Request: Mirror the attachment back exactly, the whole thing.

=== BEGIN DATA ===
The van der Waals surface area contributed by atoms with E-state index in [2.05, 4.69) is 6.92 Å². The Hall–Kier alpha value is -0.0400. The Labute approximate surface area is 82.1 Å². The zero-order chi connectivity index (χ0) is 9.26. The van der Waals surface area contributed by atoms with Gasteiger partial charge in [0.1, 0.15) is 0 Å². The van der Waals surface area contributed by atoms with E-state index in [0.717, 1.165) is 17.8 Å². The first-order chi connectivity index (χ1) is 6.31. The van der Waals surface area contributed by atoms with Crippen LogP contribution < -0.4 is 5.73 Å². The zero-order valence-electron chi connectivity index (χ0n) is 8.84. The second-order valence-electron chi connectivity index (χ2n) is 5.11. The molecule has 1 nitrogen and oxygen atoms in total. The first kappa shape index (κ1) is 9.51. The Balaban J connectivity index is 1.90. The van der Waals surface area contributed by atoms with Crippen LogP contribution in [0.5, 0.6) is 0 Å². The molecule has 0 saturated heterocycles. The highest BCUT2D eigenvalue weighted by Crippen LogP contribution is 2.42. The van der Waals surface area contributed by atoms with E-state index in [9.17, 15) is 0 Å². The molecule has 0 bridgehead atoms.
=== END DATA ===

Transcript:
The van der Waals surface area contributed by atoms with E-state index in [2.05, 4.69) is 6.92 Å². The Hall–Kier alpha value is -0.0400. The Labute approximate surface area is 82.1 Å². The zero-order chi connectivity index (χ0) is 9.26. The van der Waals surface area contributed by atoms with Gasteiger partial charge in [0.1, 0.15) is 0 Å². The van der Waals surface area contributed by atoms with E-state index in [0.717, 1.165) is 17.8 Å². The first-order chi connectivity index (χ1) is 6.31. The van der Waals surface area contributed by atoms with Crippen LogP contribution < -0.4 is 5.73 Å². The zero-order valence-electron chi connectivity index (χ0n) is 8.84. The second-order valence-electron chi connectivity index (χ2n) is 5.11. The molecule has 1 nitrogen and oxygen atoms in total. The first kappa shape index (κ1) is 9.51. The Balaban J connectivity index is 1.90. The van der Waals surface area contributed by atoms with Crippen LogP contribution in [0.5, 0.6) is 0 Å². The molecule has 0 saturated heterocycles. The highest BCUT2D eigenvalue weighted by Crippen LogP contribution is 2.42. The van der Waals surface area contributed by atoms with E-state index in [9.17, 15) is 0 Å². The molecule has 0 bridgehead atoms.